Address.........E. N. Packard, D. D.
Hymn - written for the occasion by Mrs. F. N. E. Sparhawk


Friday Evening, June 21
7:30 p.m.

Reception in Church Parlors.

Toastmaster.............Hon. A .D. L. Baker


Our Pastor, Our Guest...........Rev. Wm. E. Parks
The Mother Church..............Rev. H. W. Tolson
The Past....................Uriel Case
The Present.............Eugene Beach, M. D.
The Future...................Lawrence Stetson
The Sister Churches..............Rev. J. .j. Dominic
Reminiscences.................Seymour Sexton
The City..................Hon. Daniel B. Judson
The Library...................A. L. Peck


 ~  ~  ~  ~  ~  ~  ~

A Quarter Century's Work

There is something decidedly out of the ordinary in the ability of the press to refer to a single pastorate extending uninterruptedly over a quarter of a century of time, and the Leader finds pleasure in extending its felicitations to rev. William E. Park, D. D., who has just arrived at the twenty-fifth milestone as earthly shepherd of the Congregational flock in this city.

The length of time in Godly service in itself speaks volumes and contains a wealth of emphasis which a mere review in newspaper print could never impart.  The preacher who enters upon his work as upon a mere profession, chiefly governed by a personal desire to excel in brilliance and achieve fame, honor, and their attendant advantages, mistakes his calling.  There is too much personal selfishness in it, and the real mission which his education was intended to fit him for is a loser.  If coldness, indifference and dissensions spring up in the soil which he is engaged to cultivate, the fault and responsibility is contained largely in himself.  Dr. Park is a man of erudite education, brilliant and convincing in his manner of discourse, whose natural ability and study have been supplemented by extensive travel; but the best that he has acquired and the best that is in him have ever been trained upon the one subject, the cultivation of God-given talent  for the glory of the Great Master whom he serves; hence it is that while in too many instances pastorates are evanescent in their influence and flitting in their nature, that of the preacher under discussion has been strengthened and more cemented with the lapse of the time, and to-day, at the close of twenty-five years' faithful, conscientious, efficient service, pastor and people are more firmly united in affection than ever, and the uppermost hope of the people is that the existing relation may never be severed during the lifetime of their honored pastor, whose popularity is by no means confined to his own church and locality.  In the work of upbuilding the church of which he is pastor, spiritually, numerically and financially, Dr. Park has exerted a splendid influence, and The Leader, in extending its congratulations, most cordially unites in the hope that he may be continued in well doing for many years to come, and that the prosperity and usefulness which mark the career of his church may never be interrupted or abridged.  -- Editorial Daily Leader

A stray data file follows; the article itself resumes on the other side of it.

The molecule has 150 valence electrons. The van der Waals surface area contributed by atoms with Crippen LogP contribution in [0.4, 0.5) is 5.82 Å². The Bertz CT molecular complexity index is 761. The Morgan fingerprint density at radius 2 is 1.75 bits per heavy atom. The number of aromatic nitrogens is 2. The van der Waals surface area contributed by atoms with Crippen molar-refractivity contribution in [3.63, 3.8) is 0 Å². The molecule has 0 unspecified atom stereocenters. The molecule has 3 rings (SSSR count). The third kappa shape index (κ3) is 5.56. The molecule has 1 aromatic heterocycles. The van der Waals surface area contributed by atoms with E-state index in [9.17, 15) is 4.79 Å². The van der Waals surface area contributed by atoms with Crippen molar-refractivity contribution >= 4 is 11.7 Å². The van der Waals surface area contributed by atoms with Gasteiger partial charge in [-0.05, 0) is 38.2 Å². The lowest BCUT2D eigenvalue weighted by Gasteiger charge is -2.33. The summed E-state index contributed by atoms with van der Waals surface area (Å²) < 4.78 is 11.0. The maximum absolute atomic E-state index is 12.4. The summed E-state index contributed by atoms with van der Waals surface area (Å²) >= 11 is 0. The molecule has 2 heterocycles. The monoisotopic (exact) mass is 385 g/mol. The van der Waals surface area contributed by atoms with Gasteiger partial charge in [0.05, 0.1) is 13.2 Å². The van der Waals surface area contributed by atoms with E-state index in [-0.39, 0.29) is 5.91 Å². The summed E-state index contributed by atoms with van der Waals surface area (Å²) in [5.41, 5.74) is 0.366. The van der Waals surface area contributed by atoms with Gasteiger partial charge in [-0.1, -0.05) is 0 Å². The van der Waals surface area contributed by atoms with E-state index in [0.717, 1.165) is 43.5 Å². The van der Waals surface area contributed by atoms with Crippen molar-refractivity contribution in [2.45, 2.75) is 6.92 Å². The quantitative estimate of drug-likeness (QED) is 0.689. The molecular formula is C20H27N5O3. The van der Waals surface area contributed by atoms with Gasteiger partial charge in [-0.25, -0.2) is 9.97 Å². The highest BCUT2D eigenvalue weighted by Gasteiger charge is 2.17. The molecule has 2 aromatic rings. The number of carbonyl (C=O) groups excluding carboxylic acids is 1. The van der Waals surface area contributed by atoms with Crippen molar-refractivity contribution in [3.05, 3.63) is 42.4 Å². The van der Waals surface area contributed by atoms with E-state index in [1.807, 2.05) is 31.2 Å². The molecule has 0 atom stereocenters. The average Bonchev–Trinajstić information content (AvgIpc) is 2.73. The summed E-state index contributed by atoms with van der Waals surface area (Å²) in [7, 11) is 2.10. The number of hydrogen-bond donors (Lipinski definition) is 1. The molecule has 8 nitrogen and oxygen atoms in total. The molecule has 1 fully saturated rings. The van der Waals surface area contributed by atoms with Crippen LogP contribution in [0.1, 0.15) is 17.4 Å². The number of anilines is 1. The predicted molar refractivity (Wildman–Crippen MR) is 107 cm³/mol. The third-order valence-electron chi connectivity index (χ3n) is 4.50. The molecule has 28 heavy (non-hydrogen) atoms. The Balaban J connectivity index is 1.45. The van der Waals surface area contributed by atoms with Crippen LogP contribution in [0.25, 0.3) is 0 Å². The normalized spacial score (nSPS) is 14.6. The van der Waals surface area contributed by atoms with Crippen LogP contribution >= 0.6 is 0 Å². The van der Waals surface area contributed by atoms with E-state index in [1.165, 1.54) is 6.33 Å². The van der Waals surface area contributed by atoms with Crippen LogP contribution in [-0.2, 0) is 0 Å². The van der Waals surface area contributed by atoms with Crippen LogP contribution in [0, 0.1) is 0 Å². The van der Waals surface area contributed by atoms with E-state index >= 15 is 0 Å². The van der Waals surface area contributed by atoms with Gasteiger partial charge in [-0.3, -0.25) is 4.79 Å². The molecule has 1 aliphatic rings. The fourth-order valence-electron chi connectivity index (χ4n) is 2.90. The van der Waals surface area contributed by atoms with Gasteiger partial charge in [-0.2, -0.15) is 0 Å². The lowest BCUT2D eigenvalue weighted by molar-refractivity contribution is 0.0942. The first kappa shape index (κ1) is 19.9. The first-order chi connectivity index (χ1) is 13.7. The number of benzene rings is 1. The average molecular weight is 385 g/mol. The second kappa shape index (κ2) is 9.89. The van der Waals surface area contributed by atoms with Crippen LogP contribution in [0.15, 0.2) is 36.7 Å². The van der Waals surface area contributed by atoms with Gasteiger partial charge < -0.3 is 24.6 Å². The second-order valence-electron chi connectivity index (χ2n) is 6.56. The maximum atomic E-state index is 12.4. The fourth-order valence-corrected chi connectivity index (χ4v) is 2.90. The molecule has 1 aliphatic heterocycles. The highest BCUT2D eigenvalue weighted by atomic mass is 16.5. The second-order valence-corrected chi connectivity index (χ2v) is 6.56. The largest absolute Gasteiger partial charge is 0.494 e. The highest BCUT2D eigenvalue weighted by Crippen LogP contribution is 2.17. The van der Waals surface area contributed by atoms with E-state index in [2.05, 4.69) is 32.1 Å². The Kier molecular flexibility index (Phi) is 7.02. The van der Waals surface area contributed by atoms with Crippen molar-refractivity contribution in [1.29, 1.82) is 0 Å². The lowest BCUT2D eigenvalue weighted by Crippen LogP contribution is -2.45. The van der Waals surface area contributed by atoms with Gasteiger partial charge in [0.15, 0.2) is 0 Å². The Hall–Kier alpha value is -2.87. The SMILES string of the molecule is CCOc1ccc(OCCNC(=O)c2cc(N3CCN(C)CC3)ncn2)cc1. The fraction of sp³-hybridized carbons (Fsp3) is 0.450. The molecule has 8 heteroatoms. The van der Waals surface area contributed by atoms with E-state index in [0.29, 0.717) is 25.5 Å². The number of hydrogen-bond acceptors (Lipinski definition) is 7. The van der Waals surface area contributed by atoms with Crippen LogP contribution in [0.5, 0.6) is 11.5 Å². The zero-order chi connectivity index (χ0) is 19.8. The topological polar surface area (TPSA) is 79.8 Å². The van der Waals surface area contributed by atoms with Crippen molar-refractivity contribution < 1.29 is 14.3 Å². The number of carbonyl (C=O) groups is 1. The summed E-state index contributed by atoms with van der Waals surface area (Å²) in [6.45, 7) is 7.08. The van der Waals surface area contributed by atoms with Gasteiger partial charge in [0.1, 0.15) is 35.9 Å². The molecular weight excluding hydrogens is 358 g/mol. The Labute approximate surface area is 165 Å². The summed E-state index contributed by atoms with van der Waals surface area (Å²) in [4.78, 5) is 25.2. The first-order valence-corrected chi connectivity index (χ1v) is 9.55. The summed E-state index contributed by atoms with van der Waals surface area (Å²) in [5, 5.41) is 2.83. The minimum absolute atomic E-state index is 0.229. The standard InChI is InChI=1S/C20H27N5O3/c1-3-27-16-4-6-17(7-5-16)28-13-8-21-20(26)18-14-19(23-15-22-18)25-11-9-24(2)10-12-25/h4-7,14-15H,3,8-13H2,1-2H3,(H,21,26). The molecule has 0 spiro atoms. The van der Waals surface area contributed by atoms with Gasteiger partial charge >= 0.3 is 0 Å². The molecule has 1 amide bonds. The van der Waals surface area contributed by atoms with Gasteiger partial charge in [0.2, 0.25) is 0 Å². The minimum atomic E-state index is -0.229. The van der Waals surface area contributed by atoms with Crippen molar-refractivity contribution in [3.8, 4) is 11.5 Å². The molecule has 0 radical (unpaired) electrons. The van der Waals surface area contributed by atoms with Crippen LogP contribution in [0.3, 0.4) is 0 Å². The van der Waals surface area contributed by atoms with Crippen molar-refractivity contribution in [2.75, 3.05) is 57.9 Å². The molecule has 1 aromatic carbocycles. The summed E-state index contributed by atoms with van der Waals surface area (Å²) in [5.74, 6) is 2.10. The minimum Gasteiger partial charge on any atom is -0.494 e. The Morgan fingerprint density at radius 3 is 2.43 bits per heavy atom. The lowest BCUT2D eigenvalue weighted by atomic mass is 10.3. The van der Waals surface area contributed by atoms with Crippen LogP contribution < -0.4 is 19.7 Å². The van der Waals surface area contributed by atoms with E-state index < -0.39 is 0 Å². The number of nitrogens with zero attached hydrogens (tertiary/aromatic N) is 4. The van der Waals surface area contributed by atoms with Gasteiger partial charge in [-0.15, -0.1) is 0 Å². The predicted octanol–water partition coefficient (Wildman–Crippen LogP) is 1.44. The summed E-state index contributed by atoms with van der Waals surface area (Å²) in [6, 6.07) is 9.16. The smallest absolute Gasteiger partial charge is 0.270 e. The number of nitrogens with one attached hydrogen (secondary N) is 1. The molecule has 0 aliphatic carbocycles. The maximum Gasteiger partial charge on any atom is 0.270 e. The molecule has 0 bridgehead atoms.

A pastorate that covers a quarter of a century is something so rare in these days of shifting scenes and kaleidoscopic changes, as to suggest qualities in both pastor and people worthy of special study or the existence of conditions s out of the ordinary that we may well give pause to mark the occasion.  It is now a little more than twenty-five years since the Rev. W. E. Park, D. D., entered upon his duties as pastor of the First Congregational Church in this city, and a little less than twenty-five years since his formal installation and last night he reviewed somewhat the history of the church during those years.  Dr. Park was a young man when he came to Gloversville, but had already given evidence of the strength of character and intellectual vigor that have made him a potent factor, not alone in the church over which he [presided, and in the community in which he lived, but in the councils of the Congregational associations in the broader fields of  state and nation.

Like all men of large intellect, Dr. Park has been a careful student of men and events, has traveled not a little and observed much, storing his mind and broadening his view, and the result has been a long pastorate marked by a steadily united congregation, constantly increasing in numbers and showing a healthy growth along the lines that make for the good of the community.  The full fruits of Dr. Park's labors in this community are not for record here, nor do they need editorial exploitation.  That they are many we can readily believe, that they are good we all know.

Twenty-five years is a long pastorate, but twice twenty-five years will not be too long for a man of Dr. Park's character and ability.  -- Editorial Morning Herald